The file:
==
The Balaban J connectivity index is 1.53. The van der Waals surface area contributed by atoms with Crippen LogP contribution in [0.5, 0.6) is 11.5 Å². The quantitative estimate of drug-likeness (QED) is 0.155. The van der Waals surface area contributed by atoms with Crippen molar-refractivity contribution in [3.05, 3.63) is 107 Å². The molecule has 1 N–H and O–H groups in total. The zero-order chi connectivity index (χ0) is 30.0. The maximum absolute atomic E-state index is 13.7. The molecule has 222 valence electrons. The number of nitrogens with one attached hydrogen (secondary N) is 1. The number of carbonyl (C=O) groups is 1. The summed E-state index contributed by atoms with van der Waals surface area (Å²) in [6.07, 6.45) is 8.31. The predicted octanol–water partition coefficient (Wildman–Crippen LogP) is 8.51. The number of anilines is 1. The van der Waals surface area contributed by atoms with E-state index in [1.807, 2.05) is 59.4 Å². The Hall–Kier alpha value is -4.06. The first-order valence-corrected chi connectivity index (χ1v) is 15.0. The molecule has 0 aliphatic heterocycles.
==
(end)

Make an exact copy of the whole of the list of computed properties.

The Balaban J connectivity index is 1.53. The van der Waals surface area contributed by atoms with Crippen LogP contribution in [0.5, 0.6) is 11.5 Å². The quantitative estimate of drug-likeness (QED) is 0.155. The van der Waals surface area contributed by atoms with Crippen molar-refractivity contribution in [3.05, 3.63) is 107 Å². The molecule has 1 N–H and O–H groups in total. The zero-order chi connectivity index (χ0) is 30.0. The maximum absolute atomic E-state index is 13.7. The molecule has 222 valence electrons. The number of nitrogens with one attached hydrogen (secondary N) is 1. The number of carbonyl (C=O) groups is 1. The summed E-state index contributed by atoms with van der Waals surface area (Å²) in [6.07, 6.45) is 8.31. The predicted octanol–water partition coefficient (Wildman–Crippen LogP) is 8.51. The number of anilines is 1. The van der Waals surface area contributed by atoms with E-state index in [1.807, 2.05) is 59.4 Å². The Hall–Kier alpha value is -4.06. The first-order valence-corrected chi connectivity index (χ1v) is 15.0. The molecule has 0 aliphatic heterocycles.